• Thailand`s military-appointed legislature voted to successfully impeach Yingluck Shinawatra. Yingluck was impeached by the National Legislative Assembly (NLA) over a controversial rice subsidy scheme, which, though popular, cost billions of dollars and triggered protests that toppled her government. Under the scheme, the crop was purchased from farmers at around twice the market prices. The vote, that implies Yingluck will be banned from politics for five years, came hours after the attorney general`s office announced plans to indict her on criminal charges for negligence related to the rice programme. Yingluck will face criminal charges in the Supreme Court and if found guilty faces up to 10 years in jail, the Attorney General`s Office said.
8) South Korea launches world`s second-biggest carbon market
  • Trading started on 12th January in South Korea`s new emissions trading scheme, which will impose caps on emissions from 525 of the country`s biggest companies and becomes the world`s second biggest carbon market. The new market is a key component in the government`s plan to meet a target of limiting climate-changing greenhouse gas emissions in 2020 to 30 percent below current levels. 
  • Under the scheme, South Korea`s power generators, petrochemical firms, steel producers, car makers, electro-mechanical firms and airlines have been given a fixed amount of permits to cover their emissions for the next three years.
  • The government has set the total amount of allowed emissions for the 2015 to 2017 period at 1.687 million tons of carbon dioxide equivalent. Any company emitting more than they have permits to cover must buy allowances from others in the market.
  • On 12th January trading, a first batch of permits went through at 7,860 won ($7.26) each before the price climbed to 8,640 won ($7.97), similar to price levels in the European market, the world`s biggest.
  • In the first day of trading, four deals for a total of 1,040 permits went through on the Korea Exchange (KRX), which hosts trading under the scheme.
  • The Korean trading scheme has no links to the international carbon market and participation is restricted to companies directly covered by the scheme, with the exception of three policy banks. Commercial banks and trading houses are excluded.
  • South Korea is the second country in Asia after Kazakhstan to launch a nationwide emissions market. Regional schemes are in operation in China and Japan. The EU market will be dwarfed by the eventual national scheme in China, which should be fully operational in 2020.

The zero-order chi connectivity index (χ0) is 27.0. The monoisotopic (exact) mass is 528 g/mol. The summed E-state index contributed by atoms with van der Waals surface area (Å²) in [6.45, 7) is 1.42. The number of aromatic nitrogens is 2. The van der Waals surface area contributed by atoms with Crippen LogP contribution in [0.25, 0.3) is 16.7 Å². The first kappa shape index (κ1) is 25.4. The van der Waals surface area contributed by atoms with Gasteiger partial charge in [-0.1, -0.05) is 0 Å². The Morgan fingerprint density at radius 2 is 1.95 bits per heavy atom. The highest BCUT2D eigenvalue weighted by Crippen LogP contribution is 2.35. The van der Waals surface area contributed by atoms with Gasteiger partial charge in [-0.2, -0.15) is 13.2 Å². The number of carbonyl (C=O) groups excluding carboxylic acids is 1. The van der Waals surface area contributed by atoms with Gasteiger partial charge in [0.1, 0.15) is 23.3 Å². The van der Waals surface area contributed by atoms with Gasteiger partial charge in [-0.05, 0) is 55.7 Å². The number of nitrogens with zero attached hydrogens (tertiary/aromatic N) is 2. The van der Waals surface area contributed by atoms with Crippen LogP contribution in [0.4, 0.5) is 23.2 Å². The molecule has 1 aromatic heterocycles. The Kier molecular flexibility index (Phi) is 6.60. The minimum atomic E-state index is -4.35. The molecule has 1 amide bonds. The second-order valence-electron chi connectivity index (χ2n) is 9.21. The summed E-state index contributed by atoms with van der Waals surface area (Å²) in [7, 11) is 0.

9) World leaders join millions in March for `unity` in Paris
  • World leaders joined nearly 4 million people on the streets of Paris and around France on 11th January in solidarity with the victims of a terror spree that killed 17 people in the first week of January 2015.
  • Over 40 world leaders joined the start of the Paris march, linking arms in an act of solidarity. French President Francois Hollande and leaders from Germany, Italy, Israel, Turkey, Britain, Russia and the Palestinian territories among others, moved off from the central `Place de la Republique` ahead of a sea of French and other flags. This march was organized shortly after the march of attack on French magazine, `Charlie Hebdo`.
Back ground:
  • On 7 January 2015, two Islamist gunmen forced their way into and opened fire in the Paris headquarters of Charlie Hebdo, killing twelve: staff cartoonists Charb, Cabu, Honoré, Tignous and Wolinski, economist Bernard Maris, editors Elsa Cayat and Mustapha Ourrad, guest Michel Renaud, maintenance worker Frédéric Boisseau and police officers Brinsolaro and Merabet, and wounding eleven, four of them seriously.
  • Charlie Hebdo is a French satirical weekly newspaper,featuring cartoons, reports, polemics, and jokes. Irreverent and stridently non-conformist in tone, the publication describes itself as strongly anti-racist, anti-religiousand left-wing, publishing articles on the extreme right, religion (Catholicism, Islam, Judaism), politics, culture, etc.
  • The magazine has been the target of two terrorist attacks, in 2011 and in 2015, presumed to be in response to a number of controversial Muhammad cartoons it published. In the second of these attacks, 12 people were killed, including Charbonnier and several contributors.